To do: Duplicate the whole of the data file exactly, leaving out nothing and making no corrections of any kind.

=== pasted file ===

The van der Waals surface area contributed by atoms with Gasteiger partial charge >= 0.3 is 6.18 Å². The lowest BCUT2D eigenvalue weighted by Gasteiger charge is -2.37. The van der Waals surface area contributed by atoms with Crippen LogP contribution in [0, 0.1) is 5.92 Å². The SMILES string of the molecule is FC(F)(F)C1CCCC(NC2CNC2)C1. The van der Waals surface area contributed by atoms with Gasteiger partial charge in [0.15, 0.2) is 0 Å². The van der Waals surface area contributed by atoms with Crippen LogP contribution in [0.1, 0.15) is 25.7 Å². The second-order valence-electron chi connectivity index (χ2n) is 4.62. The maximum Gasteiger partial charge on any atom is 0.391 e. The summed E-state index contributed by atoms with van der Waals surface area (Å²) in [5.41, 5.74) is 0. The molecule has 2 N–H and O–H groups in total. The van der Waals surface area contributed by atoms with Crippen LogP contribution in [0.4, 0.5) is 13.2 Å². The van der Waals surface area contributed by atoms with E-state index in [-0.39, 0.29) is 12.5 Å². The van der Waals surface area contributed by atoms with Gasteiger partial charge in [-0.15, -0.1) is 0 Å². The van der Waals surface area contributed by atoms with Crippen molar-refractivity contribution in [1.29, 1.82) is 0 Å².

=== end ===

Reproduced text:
The van der Waals surface area contributed by atoms with Gasteiger partial charge >= 0.3 is 6.18 Å². The lowest BCUT2D eigenvalue weighted by Gasteiger charge is -2.37. The van der Waals surface area contributed by atoms with Crippen LogP contribution in [0, 0.1) is 5.92 Å². The SMILES string of the molecule is FC(F)(F)C1CCCC(NC2CNC2)C1. The van der Waals surface area contributed by atoms with Gasteiger partial charge in [0.15, 0.2) is 0 Å². The van der Waals surface area contributed by atoms with Crippen LogP contribution in [0.1, 0.15) is 25.7 Å². The second-order valence-electron chi connectivity index (χ2n) is 4.62. The maximum Gasteiger partial charge on any atom is 0.391 e. The summed E-state index contributed by atoms with van der Waals surface area (Å²) in [5.41, 5.74) is 0. The molecule has 2 N–H and O–H groups in total. The van der Waals surface area contributed by atoms with Crippen LogP contribution in [0.4, 0.5) is 13.2 Å². The van der Waals surface area contributed by atoms with E-state index in [-0.39, 0.29) is 12.5 Å². The van der Waals surface area contributed by atoms with Gasteiger partial charge in [-0.15, -0.1) is 0 Å². The van der Waals surface area contributed by atoms with Crippen molar-refractivity contribution in [1.29, 1.82) is 0 Å².